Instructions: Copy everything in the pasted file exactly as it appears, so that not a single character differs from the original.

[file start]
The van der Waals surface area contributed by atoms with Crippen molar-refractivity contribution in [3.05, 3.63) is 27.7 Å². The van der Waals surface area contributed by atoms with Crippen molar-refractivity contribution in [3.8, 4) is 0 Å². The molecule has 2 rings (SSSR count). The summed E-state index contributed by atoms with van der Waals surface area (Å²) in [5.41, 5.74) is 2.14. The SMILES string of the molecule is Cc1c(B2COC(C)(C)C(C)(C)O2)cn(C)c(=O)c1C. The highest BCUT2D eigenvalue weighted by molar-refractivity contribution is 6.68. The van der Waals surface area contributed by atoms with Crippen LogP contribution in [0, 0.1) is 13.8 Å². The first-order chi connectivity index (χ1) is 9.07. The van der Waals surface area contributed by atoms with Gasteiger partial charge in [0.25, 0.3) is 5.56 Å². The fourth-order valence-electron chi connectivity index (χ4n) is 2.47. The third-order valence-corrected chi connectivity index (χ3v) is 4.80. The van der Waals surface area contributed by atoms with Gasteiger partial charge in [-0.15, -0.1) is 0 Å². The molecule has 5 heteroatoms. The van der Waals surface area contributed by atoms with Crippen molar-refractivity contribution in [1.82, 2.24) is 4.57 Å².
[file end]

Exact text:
The van der Waals surface area contributed by atoms with Crippen molar-refractivity contribution in [3.05, 3.63) is 27.7 Å². The van der Waals surface area contributed by atoms with Crippen molar-refractivity contribution in [3.8, 4) is 0 Å². The molecule has 2 rings (SSSR count). The summed E-state index contributed by atoms with van der Waals surface area (Å²) in [5.41, 5.74) is 2.14. The SMILES string of the molecule is Cc1c(B2COC(C)(C)C(C)(C)O2)cn(C)c(=O)c1C. The highest BCUT2D eigenvalue weighted by molar-refractivity contribution is 6.68. The van der Waals surface area contributed by atoms with Crippen LogP contribution in [0, 0.1) is 13.8 Å². The first-order chi connectivity index (χ1) is 9.07. The van der Waals surface area contributed by atoms with Gasteiger partial charge in [0.25, 0.3) is 5.56 Å². The fourth-order valence-electron chi connectivity index (χ4n) is 2.47. The third-order valence-corrected chi connectivity index (χ3v) is 4.80. The van der Waals surface area contributed by atoms with Gasteiger partial charge in [-0.15, -0.1) is 0 Å². The molecule has 5 heteroatoms. The van der Waals surface area contributed by atoms with Crippen molar-refractivity contribution in [1.82, 2.24) is 4.57 Å².